There’s a photo outside Dr. Srikant Raghavan’s office at Lawrence Tech that reveals what motivates this ardent business professor. It says simply, “Our students come first. While research and teaching go hand in hand, Lawrence Tech’s primary focus is on teaching.”
Having joined the University in 1987, Raghavan, an associate professor, is the longest serving member of the College of Business and Information Technology. But he didn’t start out wanting to be a college professor. He earned a Bachelor of Science degree in physics from the University of Madras in Madras, India, because, well, his older brother did. However, he realized that physics wasn’t for him. What did fascinate him was operational research, a field that allowed Raghavan to solve problems. Born out of the Second World War, the Allied forces were faced with the dilemma of coordinating multiple armies to function in a strategic way. All disciplines were brought together to achieve the goal of winning the war. It was all about logistics. Following the war, a task force was created to study what and how it all came together and, from that analysis, a new profession, and a new university-level course of study, arose.
He received two Master of Science degrees in operational research, one from the University of Delhi and the other from Case Institute of Technology. His doctorate is in Business Administration from the University of Houston.
After his PhD, Raghavan went back to India to work for Tata Consulting in operational research creating a more efficient train system for the Mumbai government. The convergence of hundreds of thousands of suburban workers to the city meant that the trains were overcrowded and dangerous. He and his Tata colleagues studied where the people were coming from and at what times. They recommended staggered start times for Mumbai businesses and the government, which solved the problem. Of operational research Raghavan says, “There’s theory and then there’s practice” … a tenet of Lawrence Tech. “Normally, research is done with no idea of how it will be used. In the case of operational research, we know the problem. We do research on how to solve the problem.”
He returned to the US in 1982 with his young family. As fortune would have it, he attended a conference of the Operational Research Society of America and met people from the General Motors Research Labs, who were taking a proactive look at society and trying to solve problems before they occurred.
Raghavan thought that was ethical and forward-thinking for a company the size of GM. He came to Detroit in 1983 and stayed. While working for GM Research Labs from 1983 to 1986, he taught part-time at the University of Detroit Mercy and Wayne State University. He found that he loved teaching and began looking for a full-time teaching position. At the time, LTU, known then as Lawrence Institute of Technology, wanted to start an MBA program and he was tapped with three other professors to develop a brand-new MBA curriculum. Raghavan said, “The challenge was attracting MBA students to an engineering and technical school.”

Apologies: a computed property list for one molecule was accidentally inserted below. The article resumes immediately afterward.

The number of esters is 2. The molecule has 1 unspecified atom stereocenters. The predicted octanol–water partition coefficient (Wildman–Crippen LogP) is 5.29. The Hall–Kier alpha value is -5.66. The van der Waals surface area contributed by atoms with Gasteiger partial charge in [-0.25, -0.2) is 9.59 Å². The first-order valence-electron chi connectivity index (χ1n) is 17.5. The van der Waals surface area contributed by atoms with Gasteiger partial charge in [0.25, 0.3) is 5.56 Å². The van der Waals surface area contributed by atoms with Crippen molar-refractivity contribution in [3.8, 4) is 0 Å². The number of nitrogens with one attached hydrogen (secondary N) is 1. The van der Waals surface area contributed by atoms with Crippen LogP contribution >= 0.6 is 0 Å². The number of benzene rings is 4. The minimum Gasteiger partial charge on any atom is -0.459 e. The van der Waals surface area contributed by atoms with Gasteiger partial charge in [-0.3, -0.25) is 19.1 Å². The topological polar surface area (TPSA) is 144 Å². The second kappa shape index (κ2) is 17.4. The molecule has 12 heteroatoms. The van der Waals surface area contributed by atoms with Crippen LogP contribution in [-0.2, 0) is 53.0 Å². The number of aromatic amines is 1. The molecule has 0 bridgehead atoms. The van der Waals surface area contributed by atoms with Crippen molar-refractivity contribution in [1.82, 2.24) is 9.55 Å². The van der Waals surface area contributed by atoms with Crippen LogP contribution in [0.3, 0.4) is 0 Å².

– Dr. Srikant Raghavan
Professor Dr. Patricia Castelli was one of the eleven students who did come to LTU for their MBA that first year. As fate would have it, Castelli not only graduated with her MBA from Lawrence Tech, she returned to teach in 1995. She is the second longest serving faculty member behind Raghavan. Of her former professor, now colleague, she says, “Dr. Raghavan really believes in his students. He’s always had an open-door policy. Even though I already had a successful consulting practice, I was afraid of the MBA program because of the advanced statistics. But Dr. Raghavan gave me confidence to go on. I learned a lot about leadership and how to coach and support students as a result of Sree’s belief in me.” Castelli credits Raghavan with her career and life change. “Thanks to Sree and my other professors at LTU I decided to become a college instructor and went on to become a tenured full professor. He has made a such an impact on my life!”
The architects of LTU’s Master of Business Administration degree with Raghavan were Dr. Steven Harris, Dr. Lee Lahr, and Dr. Lou Petro, all of whom have retired. Over the next three years, Raghavan will be doing the same. Beginning this academic year, Raghavan has elected to reduce the number of courses he’s teaching over the next three years with full retirement coming in 2025.
In addition to teaching, he has devoted his time to researching how to better teach the quantitative academic disciplines, like statistics, and the practical application of Operations Management. His research interests also include the role and accountability of governance in business and academic institutions.
Castelli’s litany of Raghavan qualities: “very personable and down-to-earth; great sense of humor; kind; a fantastic professor who knows how to engage and motivate students; a wonderful human being.”
by Renée Ahee